Worse, if Japan does not take stronger ownership of the FOIP brand, it may be defined by others. This is a particular concern when it comes to the United States, which set out its own vision for a Free and Open Indo-Pacific in 2017.
President Donald Trump's adoption of the FOIP label was welcomed by Japan, which saw it as an endorsement. Yet it also carries risks. In particular, Washington takes a more confrontational approach to China and may be inclined to tightly connect FOIP with military security, including the Quad, an informal strategic dialogue between the United States, Japan, Australia, and India. This goes against Japan's insistence that the FOIP is not intended as a mechanism for containing China. It may also cause ASEAN members to fear that involvement in FOIP entails supporting an anti-China bloc.
The solution is for Japan to be bolder and to retake leadership in defining what the FOIP brand actually stands for. This can include vocal advocacy of the principles that the Japanese government has already claimed to be central to FOIP. These are openness, transparency, economic sustainability, and financial ownership for developing countries. At the same time, Japan can be more forceful in explaining that there is no direct connection between the FOIP and the Quad, and that Japan's approach is about competition, not confrontation, with China.
The challenge will be to achieve clarity about the concept without alienating countries whose involvement is essential to FOIP's success as a multilateral endeavor. Japan should therefore welcome input from partners and coordinate activities in the promotion of FOIP. What it must not encourage, however, is the profusion of similar yet diverging brands.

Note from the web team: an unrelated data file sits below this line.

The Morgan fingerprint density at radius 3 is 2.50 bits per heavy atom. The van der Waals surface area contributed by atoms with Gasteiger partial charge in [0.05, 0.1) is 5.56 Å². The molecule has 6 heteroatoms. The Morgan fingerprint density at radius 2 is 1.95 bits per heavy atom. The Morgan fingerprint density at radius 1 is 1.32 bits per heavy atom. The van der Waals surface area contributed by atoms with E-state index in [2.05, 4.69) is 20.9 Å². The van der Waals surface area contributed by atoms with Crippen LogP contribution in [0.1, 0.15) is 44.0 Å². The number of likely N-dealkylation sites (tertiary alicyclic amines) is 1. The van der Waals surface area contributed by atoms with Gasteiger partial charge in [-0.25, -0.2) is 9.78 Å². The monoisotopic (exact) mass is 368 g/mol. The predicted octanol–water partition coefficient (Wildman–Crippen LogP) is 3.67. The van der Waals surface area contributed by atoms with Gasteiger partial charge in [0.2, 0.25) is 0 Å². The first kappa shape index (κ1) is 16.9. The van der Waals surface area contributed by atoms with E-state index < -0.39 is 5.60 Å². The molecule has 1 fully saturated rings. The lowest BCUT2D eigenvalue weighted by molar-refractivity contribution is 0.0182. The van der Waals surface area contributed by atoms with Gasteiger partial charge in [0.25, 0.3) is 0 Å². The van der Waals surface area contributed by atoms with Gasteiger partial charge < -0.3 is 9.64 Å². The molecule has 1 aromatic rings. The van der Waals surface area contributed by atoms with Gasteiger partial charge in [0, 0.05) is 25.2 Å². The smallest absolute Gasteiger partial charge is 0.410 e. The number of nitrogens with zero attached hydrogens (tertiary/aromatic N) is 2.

In practical terms, Japan urgently needs better promotional material and should be more active in applying the brand to new and existing projects. This can be done by creating a FOIP infrastructure fund, a FOIP forum, and FOIP scholarships. The label should also be prominently attached to all relevant, Japanese-funded projects within the region.
This must also be a sustained effort since it takes many years for a brand to become truly successful. It is likely that the BRI will remain a feature of Chinese foreign policy for many years. As such, if FOIP is to compete, it is essential that it continues beyond the Abe era, which is anticipated to end by September 2021 at the latest.
If managed correctly, FOIP has the potential to offer an attractive liberal alternative to China's BRI. The concept is also an opportunity for Japan to demonstrate its continued importance to regional development and its growing willingness to take a leadership role.
However, these things will not be achieved through passivity. If Japan wants FOIP to have a defining impact on the region and not be forgotten like so many previous initiatives, it must be more decisive in promoting the brand.
James D.J. Brown is an associate professor in political science at Temple University in Tokyo and a specialist on Russo-Japanese relations.